Lost and Found

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Amedee and Matilda Dalbec

My mother told me this story about an aunt of hers.

In the 1870s northern Michigan was forested wilderness. My mother’s maternal grandfather, a French Canadian, logged old growth trees, cashing in on the bountiful harvest of lumber that build the Midwest.

One of Mom’s aunts, about three years old, wandered away from the camp. Everybody, even the lumberjacks searched until long after dark, but did not find her. As is usual in northern Michigan in the early summer, there was a frost that night. The parents gave up hope and thought they would never see their child again.

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Flora Dalbec, Minnie Dalbec (My great-grandmother) and Emma Dalbec (who was helped in the forest by the “gray lady”)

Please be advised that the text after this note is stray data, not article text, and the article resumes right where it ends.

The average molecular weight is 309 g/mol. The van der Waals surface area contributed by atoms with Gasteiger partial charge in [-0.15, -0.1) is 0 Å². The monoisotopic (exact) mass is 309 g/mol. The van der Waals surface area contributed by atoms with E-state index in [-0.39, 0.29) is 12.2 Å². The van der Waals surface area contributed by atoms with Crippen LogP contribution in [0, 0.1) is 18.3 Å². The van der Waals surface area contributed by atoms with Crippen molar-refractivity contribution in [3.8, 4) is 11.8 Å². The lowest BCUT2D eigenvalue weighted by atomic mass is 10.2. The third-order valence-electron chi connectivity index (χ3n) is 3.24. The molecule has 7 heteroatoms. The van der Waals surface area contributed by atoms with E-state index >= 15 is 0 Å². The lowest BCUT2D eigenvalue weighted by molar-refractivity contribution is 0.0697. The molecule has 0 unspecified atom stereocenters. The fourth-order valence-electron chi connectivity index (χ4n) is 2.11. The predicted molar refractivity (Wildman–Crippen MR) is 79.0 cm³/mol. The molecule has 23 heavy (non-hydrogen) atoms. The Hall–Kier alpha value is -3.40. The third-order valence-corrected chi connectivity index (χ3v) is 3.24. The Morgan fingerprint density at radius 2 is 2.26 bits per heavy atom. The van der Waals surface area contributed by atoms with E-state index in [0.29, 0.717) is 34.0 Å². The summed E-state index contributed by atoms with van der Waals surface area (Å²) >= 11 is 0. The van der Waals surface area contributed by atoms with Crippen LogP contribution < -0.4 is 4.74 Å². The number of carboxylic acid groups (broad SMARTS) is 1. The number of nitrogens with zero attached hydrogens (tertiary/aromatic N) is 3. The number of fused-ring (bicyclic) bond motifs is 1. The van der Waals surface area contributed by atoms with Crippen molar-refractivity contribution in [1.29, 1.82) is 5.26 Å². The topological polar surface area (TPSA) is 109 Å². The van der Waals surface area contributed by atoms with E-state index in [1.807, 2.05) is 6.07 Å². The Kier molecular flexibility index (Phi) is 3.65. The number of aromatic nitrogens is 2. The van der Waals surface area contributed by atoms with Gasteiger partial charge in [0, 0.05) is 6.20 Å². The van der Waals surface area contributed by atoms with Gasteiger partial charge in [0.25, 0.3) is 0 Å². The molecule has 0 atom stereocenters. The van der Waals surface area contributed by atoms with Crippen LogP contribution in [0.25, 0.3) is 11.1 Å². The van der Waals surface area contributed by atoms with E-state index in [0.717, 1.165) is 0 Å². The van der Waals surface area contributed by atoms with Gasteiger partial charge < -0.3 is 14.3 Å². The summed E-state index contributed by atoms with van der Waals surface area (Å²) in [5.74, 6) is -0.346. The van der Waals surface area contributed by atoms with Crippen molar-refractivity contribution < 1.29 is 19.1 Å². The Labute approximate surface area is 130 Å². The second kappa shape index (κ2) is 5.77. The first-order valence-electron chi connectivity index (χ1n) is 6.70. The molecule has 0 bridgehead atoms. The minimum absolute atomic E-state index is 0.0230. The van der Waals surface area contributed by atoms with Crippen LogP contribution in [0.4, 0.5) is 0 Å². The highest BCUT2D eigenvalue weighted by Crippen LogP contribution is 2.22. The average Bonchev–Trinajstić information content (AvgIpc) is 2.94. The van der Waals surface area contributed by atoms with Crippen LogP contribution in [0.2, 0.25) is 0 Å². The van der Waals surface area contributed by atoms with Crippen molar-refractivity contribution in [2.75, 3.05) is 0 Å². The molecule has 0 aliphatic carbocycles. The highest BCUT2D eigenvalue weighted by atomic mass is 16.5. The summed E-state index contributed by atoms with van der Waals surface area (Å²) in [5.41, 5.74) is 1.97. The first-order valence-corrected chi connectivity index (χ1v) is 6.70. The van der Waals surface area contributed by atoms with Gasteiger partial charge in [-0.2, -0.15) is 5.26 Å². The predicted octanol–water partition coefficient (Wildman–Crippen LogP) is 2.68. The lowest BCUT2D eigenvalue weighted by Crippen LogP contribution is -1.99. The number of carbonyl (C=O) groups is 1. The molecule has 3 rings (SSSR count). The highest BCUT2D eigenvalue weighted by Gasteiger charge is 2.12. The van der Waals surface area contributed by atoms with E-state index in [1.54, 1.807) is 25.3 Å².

Next morning, the little girl ran from the forest, alive and well. When asked how she kept warm, she told everybody a gray lady helped her by giving her berries to eat and covering her with leaves and pine needles to keep warm.

Nobody  that fit the description lived in the area. All who heard the story attributed it to the child’s imagination.

That became Meena Mouse’s Perfect Raspberry. It’s a children’s story for ages three to eight that teaches the importance of responsibility.

 

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